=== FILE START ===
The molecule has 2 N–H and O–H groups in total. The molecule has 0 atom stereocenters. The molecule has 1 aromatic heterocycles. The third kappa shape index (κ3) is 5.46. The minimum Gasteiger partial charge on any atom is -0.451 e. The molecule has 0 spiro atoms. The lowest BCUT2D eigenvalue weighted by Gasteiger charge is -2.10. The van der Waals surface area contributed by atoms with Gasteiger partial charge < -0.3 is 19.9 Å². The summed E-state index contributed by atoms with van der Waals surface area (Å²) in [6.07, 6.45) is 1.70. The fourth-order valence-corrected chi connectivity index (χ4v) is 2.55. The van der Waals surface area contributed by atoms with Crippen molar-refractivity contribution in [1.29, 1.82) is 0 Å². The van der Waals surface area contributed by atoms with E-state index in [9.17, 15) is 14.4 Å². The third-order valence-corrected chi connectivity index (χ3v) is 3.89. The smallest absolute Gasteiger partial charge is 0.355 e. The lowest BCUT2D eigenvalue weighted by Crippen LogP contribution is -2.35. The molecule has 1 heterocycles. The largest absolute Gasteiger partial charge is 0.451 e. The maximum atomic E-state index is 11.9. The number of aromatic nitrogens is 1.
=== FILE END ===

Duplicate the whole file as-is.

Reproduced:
The molecule has 2 N–H and O–H groups in total. The molecule has 0 atom stereocenters. The molecule has 1 aromatic heterocycles. The third kappa shape index (κ3) is 5.46. The minimum Gasteiger partial charge on any atom is -0.451 e. The molecule has 0 spiro atoms. The lowest BCUT2D eigenvalue weighted by Gasteiger charge is -2.10. The van der Waals surface area contributed by atoms with Gasteiger partial charge < -0.3 is 19.9 Å². The summed E-state index contributed by atoms with van der Waals surface area (Å²) in [6.07, 6.45) is 1.70. The fourth-order valence-corrected chi connectivity index (χ4v) is 2.55. The van der Waals surface area contributed by atoms with Crippen molar-refractivity contribution in [1.29, 1.82) is 0 Å². The van der Waals surface area contributed by atoms with E-state index in [9.17, 15) is 14.4 Å². The third-order valence-corrected chi connectivity index (χ3v) is 3.89. The smallest absolute Gasteiger partial charge is 0.355 e. The lowest BCUT2D eigenvalue weighted by Crippen LogP contribution is -2.35. The molecule has 1 heterocycles. The largest absolute Gasteiger partial charge is 0.451 e. The maximum atomic E-state index is 11.9. The number of aromatic nitrogens is 1.